“Salutations!” said the voice.
Wilbur jumped to his feet. “Salu-what?” he cried.
“Salutations!” repeated the voice.
“What are they, and where are you?” screamed Wilbur. “Please, please, tell me where you are. And what are salutations?”
“Salutations are greetings,” said the voice. “When I say ‘salutations,’ it’s just my fancy way of saying hello or good morning.”
—E. B. White, Charlotte’s Web
Living Learning Communities
At a recent meeting of the UK Living Learning Program (LLP) directors, Heather Carpenter reminded me of the timeless life lessons contained in E. B. White’s classic children’s book, Charlotte’s Web, and it also brought back fond memories of reading this book to my own children.
Our LLP places students with similar interests or a common major together as “themed communities” within our residence halls. These students receive special programming adapted to each community. Studies have shown the efficacy of these residential communities in building belonging and fostering academic success. At UK, students participating in an LLP community are 8% and 15% more likely to be retained after their first years, as compared to students living in the residence halls or off campus, respectively.
Given this success, Nick Kehrwald, our Dean of Students, is working with Trisha Clement-Montgomery, Assistant Director for Academic Initiatives to investigate the possibility of extending LLP experiences beyond the first year. We will keep you updated as this work progresses.
It is with a mix of sadness and well wishes that we bid farewell to Provost Tim Tracy. I’m thankful for the brief opportunity I had to work with him, and for the groundwork he laid around the four pillars of academic excellence and student success. I’ve been impressed with the manner in which this framing of the student success imperative has been adopted across campus. The student success vision that Provost Tracy articulated was a compelling factor in my decision to come to UK, and I look forward to furthering his work in this area. In short, Provost Tracy leaves his office, and the institution, in a far better place as a result of having been here. As President Capiluto put it, the impact of Provost Tracy’s work is “deep and lasting.” The president is consulting with various constituents on campus, and will be announcing his plans for the Provost position shortly.
Events and Opportunities
Phil Harling, Director of the Gaines Center for the Humanities, is recruiting next year’s class of Gaines Fellows (the application can be found here). If you know of any 2nd-year students who might benefit from this opportunity, please encourage them to attend the information session from 4 p.m. to 5 p.m. on Thursday, November 30 at Commonwealth House (226 East Maxwell Street).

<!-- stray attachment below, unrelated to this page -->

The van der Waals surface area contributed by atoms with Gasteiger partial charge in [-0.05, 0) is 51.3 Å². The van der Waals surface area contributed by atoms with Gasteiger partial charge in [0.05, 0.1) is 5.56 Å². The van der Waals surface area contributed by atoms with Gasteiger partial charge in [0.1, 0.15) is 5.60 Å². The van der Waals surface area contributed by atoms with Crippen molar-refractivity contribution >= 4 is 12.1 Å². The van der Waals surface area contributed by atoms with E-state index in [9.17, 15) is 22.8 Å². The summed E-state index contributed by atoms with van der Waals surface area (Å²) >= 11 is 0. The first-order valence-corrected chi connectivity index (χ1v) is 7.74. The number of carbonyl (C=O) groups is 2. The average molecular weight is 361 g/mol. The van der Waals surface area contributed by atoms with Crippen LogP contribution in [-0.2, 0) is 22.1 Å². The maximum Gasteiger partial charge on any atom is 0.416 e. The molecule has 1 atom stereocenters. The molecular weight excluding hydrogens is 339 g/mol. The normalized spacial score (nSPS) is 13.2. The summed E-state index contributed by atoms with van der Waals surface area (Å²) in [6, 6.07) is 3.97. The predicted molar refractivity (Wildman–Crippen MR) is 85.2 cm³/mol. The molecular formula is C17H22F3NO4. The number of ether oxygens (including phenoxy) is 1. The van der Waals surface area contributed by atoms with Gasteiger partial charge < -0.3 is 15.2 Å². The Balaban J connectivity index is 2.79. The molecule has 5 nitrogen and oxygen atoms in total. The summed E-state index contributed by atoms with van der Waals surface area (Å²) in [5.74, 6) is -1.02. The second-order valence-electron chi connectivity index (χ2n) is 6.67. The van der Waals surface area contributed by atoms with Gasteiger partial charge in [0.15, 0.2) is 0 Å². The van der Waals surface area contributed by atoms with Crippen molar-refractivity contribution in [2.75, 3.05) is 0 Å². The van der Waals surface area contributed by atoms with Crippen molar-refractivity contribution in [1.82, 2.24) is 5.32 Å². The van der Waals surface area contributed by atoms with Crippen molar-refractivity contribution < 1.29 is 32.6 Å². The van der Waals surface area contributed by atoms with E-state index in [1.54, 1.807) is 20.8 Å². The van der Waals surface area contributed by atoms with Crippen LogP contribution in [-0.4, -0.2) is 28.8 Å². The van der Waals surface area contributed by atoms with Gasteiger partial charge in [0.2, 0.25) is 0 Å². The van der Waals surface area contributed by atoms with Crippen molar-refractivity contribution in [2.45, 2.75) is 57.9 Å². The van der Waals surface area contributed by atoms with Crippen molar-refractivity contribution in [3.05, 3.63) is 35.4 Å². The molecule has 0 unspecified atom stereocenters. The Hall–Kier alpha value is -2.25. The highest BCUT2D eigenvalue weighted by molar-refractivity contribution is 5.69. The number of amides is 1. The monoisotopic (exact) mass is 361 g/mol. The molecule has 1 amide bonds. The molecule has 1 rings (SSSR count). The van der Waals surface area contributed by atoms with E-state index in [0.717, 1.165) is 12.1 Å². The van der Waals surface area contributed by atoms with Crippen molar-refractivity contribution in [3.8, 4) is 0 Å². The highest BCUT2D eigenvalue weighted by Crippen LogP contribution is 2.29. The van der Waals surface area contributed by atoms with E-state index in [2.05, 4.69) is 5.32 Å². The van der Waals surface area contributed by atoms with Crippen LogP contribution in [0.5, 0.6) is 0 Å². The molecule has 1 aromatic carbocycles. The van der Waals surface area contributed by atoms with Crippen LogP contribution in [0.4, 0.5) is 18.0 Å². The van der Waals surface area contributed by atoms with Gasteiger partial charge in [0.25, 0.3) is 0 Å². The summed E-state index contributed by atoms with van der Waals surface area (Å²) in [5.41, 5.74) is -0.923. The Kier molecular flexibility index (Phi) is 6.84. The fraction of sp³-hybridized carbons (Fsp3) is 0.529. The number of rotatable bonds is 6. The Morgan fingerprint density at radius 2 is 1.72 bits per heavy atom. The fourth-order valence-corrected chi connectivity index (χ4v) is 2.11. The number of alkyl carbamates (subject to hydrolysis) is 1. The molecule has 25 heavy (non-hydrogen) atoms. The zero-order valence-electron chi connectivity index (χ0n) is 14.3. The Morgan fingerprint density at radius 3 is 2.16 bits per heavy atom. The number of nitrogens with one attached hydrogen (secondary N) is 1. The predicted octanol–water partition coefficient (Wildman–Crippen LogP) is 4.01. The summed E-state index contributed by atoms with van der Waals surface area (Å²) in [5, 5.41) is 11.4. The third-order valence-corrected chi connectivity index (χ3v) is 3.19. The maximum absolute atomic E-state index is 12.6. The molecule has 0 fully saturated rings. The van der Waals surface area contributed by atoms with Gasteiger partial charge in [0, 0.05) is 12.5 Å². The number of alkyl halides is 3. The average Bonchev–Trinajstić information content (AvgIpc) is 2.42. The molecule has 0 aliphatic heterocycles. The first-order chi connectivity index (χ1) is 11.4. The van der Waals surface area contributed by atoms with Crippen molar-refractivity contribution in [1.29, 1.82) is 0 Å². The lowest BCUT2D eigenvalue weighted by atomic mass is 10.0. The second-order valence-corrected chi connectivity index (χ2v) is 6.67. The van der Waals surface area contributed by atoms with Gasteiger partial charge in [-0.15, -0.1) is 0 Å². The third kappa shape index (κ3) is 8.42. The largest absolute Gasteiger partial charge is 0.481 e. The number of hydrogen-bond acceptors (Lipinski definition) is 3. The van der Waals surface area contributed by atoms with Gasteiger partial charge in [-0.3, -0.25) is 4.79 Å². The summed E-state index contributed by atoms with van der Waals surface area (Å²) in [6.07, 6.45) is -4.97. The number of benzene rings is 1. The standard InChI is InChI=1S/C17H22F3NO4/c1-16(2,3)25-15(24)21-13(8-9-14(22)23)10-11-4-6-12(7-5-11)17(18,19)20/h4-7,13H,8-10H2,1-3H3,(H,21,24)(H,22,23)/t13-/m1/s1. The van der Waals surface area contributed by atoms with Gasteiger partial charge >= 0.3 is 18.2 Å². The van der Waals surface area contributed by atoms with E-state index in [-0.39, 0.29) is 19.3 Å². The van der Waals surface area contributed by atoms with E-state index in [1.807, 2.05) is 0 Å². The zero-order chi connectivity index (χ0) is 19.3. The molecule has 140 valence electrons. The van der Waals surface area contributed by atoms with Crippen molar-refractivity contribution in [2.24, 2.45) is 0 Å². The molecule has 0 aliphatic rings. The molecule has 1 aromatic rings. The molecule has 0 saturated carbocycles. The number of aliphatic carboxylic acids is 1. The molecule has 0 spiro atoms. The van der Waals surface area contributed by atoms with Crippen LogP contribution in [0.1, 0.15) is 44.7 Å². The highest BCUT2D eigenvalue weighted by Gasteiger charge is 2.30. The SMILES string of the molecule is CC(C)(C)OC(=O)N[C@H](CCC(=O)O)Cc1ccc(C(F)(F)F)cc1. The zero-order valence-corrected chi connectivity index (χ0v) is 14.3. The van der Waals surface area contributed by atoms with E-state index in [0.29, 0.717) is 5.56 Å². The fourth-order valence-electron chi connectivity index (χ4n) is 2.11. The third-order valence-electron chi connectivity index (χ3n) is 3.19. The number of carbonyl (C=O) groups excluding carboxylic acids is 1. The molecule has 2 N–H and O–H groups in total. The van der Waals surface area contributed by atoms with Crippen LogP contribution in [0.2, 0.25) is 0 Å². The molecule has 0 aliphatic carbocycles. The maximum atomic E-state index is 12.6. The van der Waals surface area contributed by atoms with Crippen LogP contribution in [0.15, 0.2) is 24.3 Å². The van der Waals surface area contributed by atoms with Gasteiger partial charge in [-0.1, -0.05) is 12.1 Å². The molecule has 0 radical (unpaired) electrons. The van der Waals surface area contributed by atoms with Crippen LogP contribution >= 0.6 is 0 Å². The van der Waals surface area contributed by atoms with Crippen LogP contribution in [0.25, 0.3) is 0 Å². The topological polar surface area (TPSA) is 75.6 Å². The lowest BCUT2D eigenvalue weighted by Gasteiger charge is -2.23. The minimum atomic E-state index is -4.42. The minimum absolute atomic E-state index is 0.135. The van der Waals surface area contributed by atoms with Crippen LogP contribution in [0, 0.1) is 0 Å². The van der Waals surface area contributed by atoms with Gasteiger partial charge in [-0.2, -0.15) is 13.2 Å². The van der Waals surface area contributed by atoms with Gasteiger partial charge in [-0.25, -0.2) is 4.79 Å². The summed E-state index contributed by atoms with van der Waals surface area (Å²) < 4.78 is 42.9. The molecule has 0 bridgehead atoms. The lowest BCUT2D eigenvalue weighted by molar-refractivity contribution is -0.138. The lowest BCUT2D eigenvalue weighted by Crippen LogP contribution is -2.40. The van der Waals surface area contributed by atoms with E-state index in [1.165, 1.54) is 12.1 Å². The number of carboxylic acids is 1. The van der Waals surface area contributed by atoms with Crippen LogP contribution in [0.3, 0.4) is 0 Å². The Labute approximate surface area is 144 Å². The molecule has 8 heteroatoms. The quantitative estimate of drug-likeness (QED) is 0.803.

Call for Proposals
A call for proposals for the development of innovative student center programming went out this week. In efforts to foster empathetic student-centered designs, we also hosted a design thinking workshop that we hope will guide your efforts. Please view the highlight video to learn more. You can learn more about submitting a proposal here.
Continuing Conversations on Immigration
The Office of Institutional Diversity and the Provost Office are hosting a Continuing Conversations on Immigration, open to all, that will take place from 6 p.m. to 8 p.m. on Tuesday, November 14 in the Woodward Hall (Rm. 307) at Gatton College. The event will consist of a series of concurrent sessions dealing with topics such as debunking stereotypes, DACA, immigrants as citizens, and compassionate cities. The event will conclude with a student panel moderated by Associate Provost Kathi Kern.
As we all know, the end of the semester can be a mentally and physically taxing time for both undergraduate and graduate students. It’s a good time, then, for us to reach out to them. Many students, when stressed, revert to ineffective coping mechanisms, such as defensive avoidance of studying or substance abuse, while others may operate at a significantly reduced capacity due to anxiety or negative emotions. Akgun and Ciarrochi demonstrated that students with high capabilities in “learned resourcefulness” are more effectively inoculated against academic stress, allowing them to earn higher grades.
Faculty, too, can foster stress inoculation by managing their courses so that students have a clear idea of course expectations, by giving feedback on progress, and by providing students a degree of control over course activities. You may also wish to refer students to the broad range of services provided by the UK Counseling Center, if you feel it might benefit them.
Finally, keep in mind that even a small act of kindness can make a big difference in a student’s life, not to mention your own. Indeed, a timeless lesson found in many religions is that compassion itself is a source for your own happiness, or as Charlotte put it …
“… By lifting you, perhaps I was trying to lift my life a trifle. Heaven knows anyone’s life can stand a little of that.” – E.B. White, Charlotte’s Web
Feel free to send your comments to email@example.com
Associate Provost for Student & Academic Life
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